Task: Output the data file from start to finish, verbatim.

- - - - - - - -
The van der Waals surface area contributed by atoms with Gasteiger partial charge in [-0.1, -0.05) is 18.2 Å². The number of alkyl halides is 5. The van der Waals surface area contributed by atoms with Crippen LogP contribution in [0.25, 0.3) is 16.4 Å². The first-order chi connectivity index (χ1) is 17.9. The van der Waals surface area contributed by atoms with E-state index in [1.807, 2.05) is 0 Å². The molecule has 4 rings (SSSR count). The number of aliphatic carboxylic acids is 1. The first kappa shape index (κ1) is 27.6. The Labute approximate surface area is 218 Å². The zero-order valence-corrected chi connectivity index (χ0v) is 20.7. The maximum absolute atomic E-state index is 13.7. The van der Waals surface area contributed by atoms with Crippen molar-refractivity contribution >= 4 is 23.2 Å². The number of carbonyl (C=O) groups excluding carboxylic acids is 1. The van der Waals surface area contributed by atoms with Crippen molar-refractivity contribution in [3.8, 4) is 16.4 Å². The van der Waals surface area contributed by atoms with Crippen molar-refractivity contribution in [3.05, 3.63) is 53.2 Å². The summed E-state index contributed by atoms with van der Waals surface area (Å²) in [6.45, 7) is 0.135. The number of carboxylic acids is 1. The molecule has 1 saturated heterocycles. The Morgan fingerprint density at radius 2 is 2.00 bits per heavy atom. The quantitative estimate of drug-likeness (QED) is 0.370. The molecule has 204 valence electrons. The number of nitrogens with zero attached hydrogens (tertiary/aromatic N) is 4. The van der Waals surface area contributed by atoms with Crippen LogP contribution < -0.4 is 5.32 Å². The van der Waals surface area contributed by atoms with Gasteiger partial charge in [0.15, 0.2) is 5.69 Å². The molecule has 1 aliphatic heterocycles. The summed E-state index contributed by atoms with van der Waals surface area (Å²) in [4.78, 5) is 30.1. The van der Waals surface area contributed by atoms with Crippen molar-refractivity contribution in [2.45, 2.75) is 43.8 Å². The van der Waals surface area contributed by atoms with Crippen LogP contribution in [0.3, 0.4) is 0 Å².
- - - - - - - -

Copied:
The van der Waals surface area contributed by atoms with Gasteiger partial charge in [-0.1, -0.05) is 18.2 Å². The number of alkyl halides is 5. The van der Waals surface area contributed by atoms with Crippen LogP contribution in [0.25, 0.3) is 16.4 Å². The first-order chi connectivity index (χ1) is 17.9. The van der Waals surface area contributed by atoms with E-state index in [1.807, 2.05) is 0 Å². The molecule has 4 rings (SSSR count). The number of aliphatic carboxylic acids is 1. The first kappa shape index (κ1) is 27.6. The Labute approximate surface area is 218 Å². The zero-order valence-corrected chi connectivity index (χ0v) is 20.7. The maximum absolute atomic E-state index is 13.7. The van der Waals surface area contributed by atoms with Crippen molar-refractivity contribution >= 4 is 23.2 Å². The number of carbonyl (C=O) groups excluding carboxylic acids is 1. The van der Waals surface area contributed by atoms with Crippen molar-refractivity contribution in [3.8, 4) is 16.4 Å². The van der Waals surface area contributed by atoms with Crippen molar-refractivity contribution in [3.05, 3.63) is 53.2 Å². The summed E-state index contributed by atoms with van der Waals surface area (Å²) in [6.45, 7) is 0.135. The number of carboxylic acids is 1. The molecule has 1 saturated heterocycles. The Morgan fingerprint density at radius 2 is 2.00 bits per heavy atom. The quantitative estimate of drug-likeness (QED) is 0.370. The molecule has 204 valence electrons. The number of nitrogens with zero attached hydrogens (tertiary/aromatic N) is 4. The van der Waals surface area contributed by atoms with Crippen LogP contribution < -0.4 is 5.32 Å². The van der Waals surface area contributed by atoms with Gasteiger partial charge in [0.15, 0.2) is 5.69 Å². The molecule has 1 aliphatic heterocycles. The summed E-state index contributed by atoms with van der Waals surface area (Å²) in [4.78, 5) is 30.1. The van der Waals surface area contributed by atoms with Crippen molar-refractivity contribution in [2.45, 2.75) is 43.8 Å². The van der Waals surface area contributed by atoms with Crippen LogP contribution in [0.3, 0.4) is 0 Å².